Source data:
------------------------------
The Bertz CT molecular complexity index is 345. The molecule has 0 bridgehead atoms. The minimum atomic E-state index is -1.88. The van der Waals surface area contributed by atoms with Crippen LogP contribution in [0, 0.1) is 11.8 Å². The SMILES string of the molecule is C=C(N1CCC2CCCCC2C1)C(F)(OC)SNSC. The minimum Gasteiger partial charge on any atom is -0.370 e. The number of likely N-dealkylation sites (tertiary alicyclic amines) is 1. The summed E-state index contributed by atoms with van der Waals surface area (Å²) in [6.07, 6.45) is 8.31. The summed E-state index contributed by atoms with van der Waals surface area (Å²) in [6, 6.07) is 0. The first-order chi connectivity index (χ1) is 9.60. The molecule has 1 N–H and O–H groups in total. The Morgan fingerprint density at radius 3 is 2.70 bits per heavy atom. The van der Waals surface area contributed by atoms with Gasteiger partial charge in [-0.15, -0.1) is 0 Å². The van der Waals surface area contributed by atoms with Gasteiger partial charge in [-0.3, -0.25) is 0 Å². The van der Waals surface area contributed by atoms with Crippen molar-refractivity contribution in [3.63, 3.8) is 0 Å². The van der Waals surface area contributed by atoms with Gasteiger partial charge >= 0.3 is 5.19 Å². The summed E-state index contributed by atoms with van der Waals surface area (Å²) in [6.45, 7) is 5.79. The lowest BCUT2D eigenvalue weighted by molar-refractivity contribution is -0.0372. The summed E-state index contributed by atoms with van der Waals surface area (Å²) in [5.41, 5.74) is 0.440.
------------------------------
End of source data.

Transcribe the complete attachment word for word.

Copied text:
The Bertz CT molecular complexity index is 345. The molecule has 0 bridgehead atoms. The minimum atomic E-state index is -1.88. The van der Waals surface area contributed by atoms with Crippen LogP contribution in [0, 0.1) is 11.8 Å². The SMILES string of the molecule is C=C(N1CCC2CCCCC2C1)C(F)(OC)SNSC. The minimum Gasteiger partial charge on any atom is -0.370 e. The number of likely N-dealkylation sites (tertiary alicyclic amines) is 1. The summed E-state index contributed by atoms with van der Waals surface area (Å²) in [6.07, 6.45) is 8.31. The summed E-state index contributed by atoms with van der Waals surface area (Å²) in [6, 6.07) is 0. The first-order chi connectivity index (χ1) is 9.60. The molecule has 1 N–H and O–H groups in total. The Morgan fingerprint density at radius 3 is 2.70 bits per heavy atom. The van der Waals surface area contributed by atoms with Gasteiger partial charge in [-0.15, -0.1) is 0 Å². The van der Waals surface area contributed by atoms with Gasteiger partial charge in [-0.3, -0.25) is 0 Å². The van der Waals surface area contributed by atoms with Crippen molar-refractivity contribution in [3.63, 3.8) is 0 Å². The van der Waals surface area contributed by atoms with Gasteiger partial charge >= 0.3 is 5.19 Å². The summed E-state index contributed by atoms with van der Waals surface area (Å²) in [6.45, 7) is 5.79. The lowest BCUT2D eigenvalue weighted by molar-refractivity contribution is -0.0372. The summed E-state index contributed by atoms with van der Waals surface area (Å²) in [5.41, 5.74) is 0.440.